Tuesday, June 5, 2012
John Wilkes Booth's One Mad Act
Sunday, June 3, 2012 at 8:46 a.m.
"This One Mad Act." Izola Forrester. Copyright 1937. Colonial Press
John Wilkes Booth, assassin of President Abraham Lincoln, was not killed, his body dismembered at Garret Farm, but lived on many years in disguise and isolation outside of Napa Valley, Calif., and in Paris, according to his granddaughter's book, "This One Mad Act."
A small basement bookstore in the French Quarter of New Orleans, used bookstores and discarded stacks have been my haunts for rare, old books for as long as I can remember. Therefore, when my cousin walked in this week with a well-preserved hardback cover of "the true and confirmed" facts about John Wilkes Booth as told by his granddaughter, I felt like it was Christmas all over again. A patient of my cousin has left "his pick" of his library to him, and this was one of the treasures.
Now what makes it even more interesting is that this account of the assassination of Lincoln comes on the heels of Bill O'Reilly's "Killing Lincoln." Seventy-five years later, we are again hearing the account from a family member who saw her grandmother, mother, uncles and aunts hide in anonymity fearing for their lives because of the connection with Booth.
This is a fascinating story about a man who could have been one of the greatest actors of the time. But instead, he became an infamous assassin, and not because he harbored hate for Lincoln, nor did he plan to kill him. It was to be only a kidnapping.
This one act of madness was the real tragedy of the Civil War.
Was there a single emotion that inflamed Booth? Or had the hatred brought on by the war set his theatrical personality on fire to get Lincoln with his many members of the Knights of the Golden Circle?
The killing of Lincoln at the Ford Theatre was April 14, 1865. Fifteen minutes after the murder, the wires were severed entirely around the city, beginning the greatest manhunt in history. It was stated in the newspapers that more than 12,000 men searched through southern Maryland alone. The New York Times gave spur to the hunt by offering a reward of $20,000 for the capture of Booth. The government followed with a reward of $100,000 for the assassins of President Lincoln.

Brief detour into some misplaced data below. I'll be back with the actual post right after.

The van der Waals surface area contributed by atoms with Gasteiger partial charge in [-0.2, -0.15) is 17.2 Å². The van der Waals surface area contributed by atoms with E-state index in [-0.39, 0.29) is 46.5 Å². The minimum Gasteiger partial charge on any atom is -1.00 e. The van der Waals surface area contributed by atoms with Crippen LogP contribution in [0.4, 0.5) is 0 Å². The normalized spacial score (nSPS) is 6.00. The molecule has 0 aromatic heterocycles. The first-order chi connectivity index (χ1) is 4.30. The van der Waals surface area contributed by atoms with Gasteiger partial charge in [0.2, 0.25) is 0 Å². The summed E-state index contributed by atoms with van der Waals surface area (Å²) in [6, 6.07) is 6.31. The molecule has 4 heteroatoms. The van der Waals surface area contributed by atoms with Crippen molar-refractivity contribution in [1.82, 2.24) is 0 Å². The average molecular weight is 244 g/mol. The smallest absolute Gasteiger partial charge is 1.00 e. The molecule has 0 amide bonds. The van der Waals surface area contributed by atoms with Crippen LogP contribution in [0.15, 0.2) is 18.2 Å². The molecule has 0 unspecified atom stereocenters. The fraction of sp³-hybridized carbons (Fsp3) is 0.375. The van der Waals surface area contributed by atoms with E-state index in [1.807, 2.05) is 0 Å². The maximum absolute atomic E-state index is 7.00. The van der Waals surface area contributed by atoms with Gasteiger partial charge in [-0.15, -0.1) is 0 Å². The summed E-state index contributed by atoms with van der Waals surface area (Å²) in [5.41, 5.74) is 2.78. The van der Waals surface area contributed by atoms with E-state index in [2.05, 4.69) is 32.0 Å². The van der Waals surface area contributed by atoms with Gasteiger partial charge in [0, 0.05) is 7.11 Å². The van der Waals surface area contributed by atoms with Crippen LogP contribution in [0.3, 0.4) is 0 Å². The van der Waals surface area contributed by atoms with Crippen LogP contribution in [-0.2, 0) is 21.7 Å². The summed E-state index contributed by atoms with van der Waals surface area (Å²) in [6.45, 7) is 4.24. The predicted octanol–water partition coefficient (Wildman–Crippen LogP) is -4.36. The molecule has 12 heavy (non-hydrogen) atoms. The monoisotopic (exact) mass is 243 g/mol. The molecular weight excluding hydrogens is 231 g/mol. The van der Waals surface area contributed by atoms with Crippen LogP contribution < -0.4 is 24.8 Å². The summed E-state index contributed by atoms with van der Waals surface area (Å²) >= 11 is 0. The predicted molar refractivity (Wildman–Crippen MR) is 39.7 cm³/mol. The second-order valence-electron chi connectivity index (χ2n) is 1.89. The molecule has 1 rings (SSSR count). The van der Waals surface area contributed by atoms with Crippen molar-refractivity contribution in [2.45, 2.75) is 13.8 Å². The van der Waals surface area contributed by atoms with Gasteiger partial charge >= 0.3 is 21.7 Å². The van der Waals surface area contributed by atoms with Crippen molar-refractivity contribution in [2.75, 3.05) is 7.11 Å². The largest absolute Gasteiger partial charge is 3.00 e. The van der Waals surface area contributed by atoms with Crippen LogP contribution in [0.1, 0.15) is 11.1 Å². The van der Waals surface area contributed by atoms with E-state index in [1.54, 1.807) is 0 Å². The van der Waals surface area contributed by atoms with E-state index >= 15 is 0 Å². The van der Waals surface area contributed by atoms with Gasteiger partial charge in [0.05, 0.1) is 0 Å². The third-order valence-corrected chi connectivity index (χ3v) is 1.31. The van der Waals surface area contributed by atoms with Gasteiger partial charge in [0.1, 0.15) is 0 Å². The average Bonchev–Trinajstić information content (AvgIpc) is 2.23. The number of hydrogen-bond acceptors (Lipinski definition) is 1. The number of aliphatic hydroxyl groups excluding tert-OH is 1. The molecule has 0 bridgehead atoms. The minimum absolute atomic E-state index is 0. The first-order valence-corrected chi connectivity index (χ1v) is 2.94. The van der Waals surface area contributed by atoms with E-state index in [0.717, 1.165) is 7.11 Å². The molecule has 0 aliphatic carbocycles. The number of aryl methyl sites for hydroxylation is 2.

Every moment of Booth's time during the preceding hours when he went alone to the theater have been chronicled many times and especially by the author of this book.
There are the words of E.A. Emerson, a fellow actor: "I knew John Wilkes Booth well, having played with him in dozens of cities throughout the East and Middle West. He was kind-hearted and no cleverer gentleman ever lived. Everybody loved him on the stage ※ although he was excitable and eccentric."
Readers, remember, the war was over. The members of the Knights of the Golden Circle who were to aid Booth in the kidnapping had vanished, deciding there was no use in getting Lincoln now. It was over.
Emerson continues: "The day before President Lincoln was shot, I was standing in front of Ford's Theatre, when John Wilkes Booth walked up to me, in an agitated state of mind. He grabbed the cane out of my hands, and said, 'Ned, did you hear what that old scoundrel (Lincoln) did the other day?' I asked what in the world he was talking about. 'Why the scoundrel, Lincoln, went into Jefferson Davis' home and threw his long legs over the arm of a chair, and squirted tobacco juice all over the place. Somebody ought to kill him.'"
Emerson, realizing he was over-the-top angry, replied, "'I'm going to quit you.' With that he pulled my cane down and broke it in four places. I still have the pieces."
That very night, Booth's vision of the annihilation of Lincoln came to reality. He became possessed that he would become a hero by killing Lincoln for what he symbolized to the South.
Booth's frenzied, misguided patriotism led him to this act of madness. Was the story of Lincoln going to Davis' house a gossipy rumor?
Booth, a man with a mad plan, a misguided path, who could have been one of the nation's greatest actors, chose to become hated by all men for his horrific act. Booth was a young, handsome man with twisted mind. His granddaughter spent her life following up clues, substantiating facts in the case, running down rumors.
It's a book that should go into re-print for the reader to decide. Facts remain, Southerners grew bitter in defeat, Northerners grew revengeful. The word from General Sherman to President Lincoln on Dec. 21 that read "General Sherman makes the American people a Christmas present of the city of Savannah with 150 heavy guns and 25,000 bales of cotton," only added to the hatred brewing by both sides.
John Wilkes Booth, a man with a brilliant future, a family of young children, a devoted wife, gave it all away for one sick, mad moment.
Velma Daniels is a Winter Haven author and book reviewer. Her "BookWorm" column appears occasionally on Sundays in the Accent section of the News Chief.
The Knights of the Golden Circle Research and Historical Archives